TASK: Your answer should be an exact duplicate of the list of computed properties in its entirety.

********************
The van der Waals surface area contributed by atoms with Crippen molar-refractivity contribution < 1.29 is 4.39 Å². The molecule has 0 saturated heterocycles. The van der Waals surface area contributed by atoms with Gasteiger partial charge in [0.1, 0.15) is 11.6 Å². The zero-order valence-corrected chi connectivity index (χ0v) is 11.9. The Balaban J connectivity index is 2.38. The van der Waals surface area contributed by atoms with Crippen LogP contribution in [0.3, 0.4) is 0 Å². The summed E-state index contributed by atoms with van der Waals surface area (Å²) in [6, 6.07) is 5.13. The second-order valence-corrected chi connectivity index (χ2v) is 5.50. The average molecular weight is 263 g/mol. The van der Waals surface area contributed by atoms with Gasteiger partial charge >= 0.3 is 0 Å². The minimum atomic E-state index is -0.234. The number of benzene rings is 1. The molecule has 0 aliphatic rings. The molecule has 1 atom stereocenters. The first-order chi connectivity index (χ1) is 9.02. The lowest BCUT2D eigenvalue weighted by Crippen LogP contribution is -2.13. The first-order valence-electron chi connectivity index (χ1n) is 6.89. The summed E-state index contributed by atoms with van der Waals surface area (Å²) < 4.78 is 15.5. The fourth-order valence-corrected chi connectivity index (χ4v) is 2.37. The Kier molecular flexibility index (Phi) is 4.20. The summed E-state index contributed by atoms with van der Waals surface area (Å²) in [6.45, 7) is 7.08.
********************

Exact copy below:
The van der Waals surface area contributed by atoms with Crippen molar-refractivity contribution < 1.29 is 4.39 Å². The molecule has 0 saturated heterocycles. The van der Waals surface area contributed by atoms with Gasteiger partial charge in [0.1, 0.15) is 11.6 Å². The zero-order valence-corrected chi connectivity index (χ0v) is 11.9. The Balaban J connectivity index is 2.38. The van der Waals surface area contributed by atoms with Crippen LogP contribution in [0.3, 0.4) is 0 Å². The summed E-state index contributed by atoms with van der Waals surface area (Å²) in [6, 6.07) is 5.13. The second-order valence-corrected chi connectivity index (χ2v) is 5.50. The average molecular weight is 263 g/mol. The van der Waals surface area contributed by atoms with Gasteiger partial charge >= 0.3 is 0 Å². The minimum atomic E-state index is -0.234. The number of benzene rings is 1. The molecule has 0 aliphatic rings. The molecule has 1 atom stereocenters. The first-order chi connectivity index (χ1) is 9.02. The lowest BCUT2D eigenvalue weighted by Crippen LogP contribution is -2.13. The first-order valence-electron chi connectivity index (χ1n) is 6.89. The summed E-state index contributed by atoms with van der Waals surface area (Å²) < 4.78 is 15.5. The fourth-order valence-corrected chi connectivity index (χ4v) is 2.37. The Kier molecular flexibility index (Phi) is 4.20. The summed E-state index contributed by atoms with van der Waals surface area (Å²) in [6.45, 7) is 7.08.